• Establishment of a cover for wildlife in fall and early spring (Jochum J. Wiersma, Small Grains Specialist, University of Minnesota Extension).

Idaho Wheat Commission features S. Idaho Direct Seed Workshop, Idaho Falls, March 11
Southern Idaho Direct Seed Workshop Slated for March 11 in Idaho Falls

The Southern Idaho Direct Seed Workshop will be hosted by the Idaho Wheat Commission (IWC), on Wednesday, March 11 from 9:00 a.m. to 2:30 p.m. at the Shiloh Inn Conference Center in Idaho Falls (780 Lindsay Blvd).
The Workshop will include up to date information on variety and fertility considerations, equipment information and grower experiences in local direct seed systems.

2015 Workshop Highlights
• Direct Seed 101—Grower Panel
Clark Hamilton-Bonneville County, Ken Campbell- Power County, “Genesee” Joe Anderson-Latah County
• High Residue Farming In Irrigated Cropping Systems
Guest Speaker: Dr. Andy McGuire, Washington State University Extension
• Alfalfa to No-Till Corn: A Cropping Rotation We Can Learn From & Glyphosate Usage
Guest Speaker: Dr. Earl Creech, Utah State University Extension
• Soil Moisture, Nutrients, and Weeds in No-Till Cropping Systems Guest Speaker: Dr. Olga Walsh, University of Idaho Extension
• Why Understand Wireworms at a Fundamental Level?
Guest Speaker: Dr. Arash Rashed, University of Idaho Extension

There is a $10.00 registration fee to help cover refreshment and lunch expenses.
To register: Call the IWC at (208) 334.2353 or contact Tereasa Waterman

Sensor Based Nitrogen Management - A Top Crop manager West article - Feb 2015.

 Click on the image to read the full article on
Sensor Based Nitrogen Management
by Carolyn King, Top Crop manager

Last month Olga Walsh, University of Idaho Cropping Systems Agronomist, was interviewed by Carolyn for the purpose on including her thoughts on remote sensing and utilization of precision nutrient management.

Friday, February 20, 2015

Precision Ag Seminar, Boise, Feb 24, 2015 is gaining publicity!

Precision Agriculture Seminar is gaining publicity in the media.
Go to to listen to the Dr. David Sparks' report on the Program: Idaho Agribusiness Today 

Also, we are expecting a reporter from the Capital Press to attend the seminar and to cover the event.


We would like to express our gratitude to the J.R. Simplot Company for their support of the Cropping Systems Research and Extension Program at Parma Research & Extension Center, Parma, ID. We also thank the J.R. Simplot Company for sponsoring  the lunch for the seminar attendees.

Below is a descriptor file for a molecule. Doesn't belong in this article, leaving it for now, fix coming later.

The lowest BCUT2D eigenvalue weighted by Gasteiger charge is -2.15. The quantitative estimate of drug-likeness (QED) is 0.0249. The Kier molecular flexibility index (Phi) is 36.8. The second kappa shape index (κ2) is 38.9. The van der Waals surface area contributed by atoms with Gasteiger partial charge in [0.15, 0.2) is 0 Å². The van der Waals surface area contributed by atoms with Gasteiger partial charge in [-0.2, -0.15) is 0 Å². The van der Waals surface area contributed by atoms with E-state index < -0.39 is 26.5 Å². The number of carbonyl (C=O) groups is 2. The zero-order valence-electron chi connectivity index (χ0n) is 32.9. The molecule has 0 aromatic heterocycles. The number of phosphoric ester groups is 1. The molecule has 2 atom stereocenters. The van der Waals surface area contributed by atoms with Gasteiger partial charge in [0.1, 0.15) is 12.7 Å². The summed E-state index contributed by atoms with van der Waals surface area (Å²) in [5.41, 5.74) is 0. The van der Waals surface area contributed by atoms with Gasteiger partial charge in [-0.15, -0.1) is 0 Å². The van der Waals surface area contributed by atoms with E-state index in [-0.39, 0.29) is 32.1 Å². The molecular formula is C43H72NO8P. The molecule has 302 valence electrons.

The free precision ag seminar for growers will take place on Tuesday, February 24, at the Boise Public Library (715 S. Capitol Blvd., Boise, ID 83702) from noon to 5:30 pm.


UI Extension Offers Precision Ag Seminar at Boise Library Feb. 24

University of Idaho press release, by William Loftus. 

Thursday, February 19

BOISE, Idaho – Feb. 19, 2015 – A free seminar focused on precision agriculture and technologies to help farmers use water and fertilizer more efficiently is planned Feb. 24 at the Boise Public Library.
Sponsored by University of Idaho Extension, the seminar is free and open to the public. It will run from noon to 5:40 p.m. in the library’s William F. Hayes Memorial Auditorium.

UI Extension cropping systems agronomist Olga Walsh organized the seminar to give growers updates on new ways to improve water and nutrient use efficiency to save money and make their operations more sustainable.

Walsh is based at the Parma Research and Extension Center operated by the UI College of Agricultural and Life Sciences. She began work there last September as part of the college’s statewide investment in positions focused on agronomy, the science of crop production.

Farmers have been quick to embrace some precision agricultural technologies like adding GPS and automatic-steering technology to their equipment, Walsh said. The next steps will be a more widespread use of technologies to improve water and fertilizer use efficiency.

“As the cost of food production and the pressure to produce food sustainably increases – so does the interest and involvement of crop producers in precision agriculture and sustainable crop production practices,” Walsh said.

Some mint growers, for example, report that they have successfully cut water usage by half while maintaining or even improving yields, Walsh said. Similarly, farmers growing hops, seed crops and grapes have been among those who have explored or adopted precision ag.

Seminar speakers from Idaho, Montana and Oklahoma will explore topics ranging from an overview of ways precision agricultural technologies can improve water use efficiency to uses of unmanned aerial systems, which are better known as drones.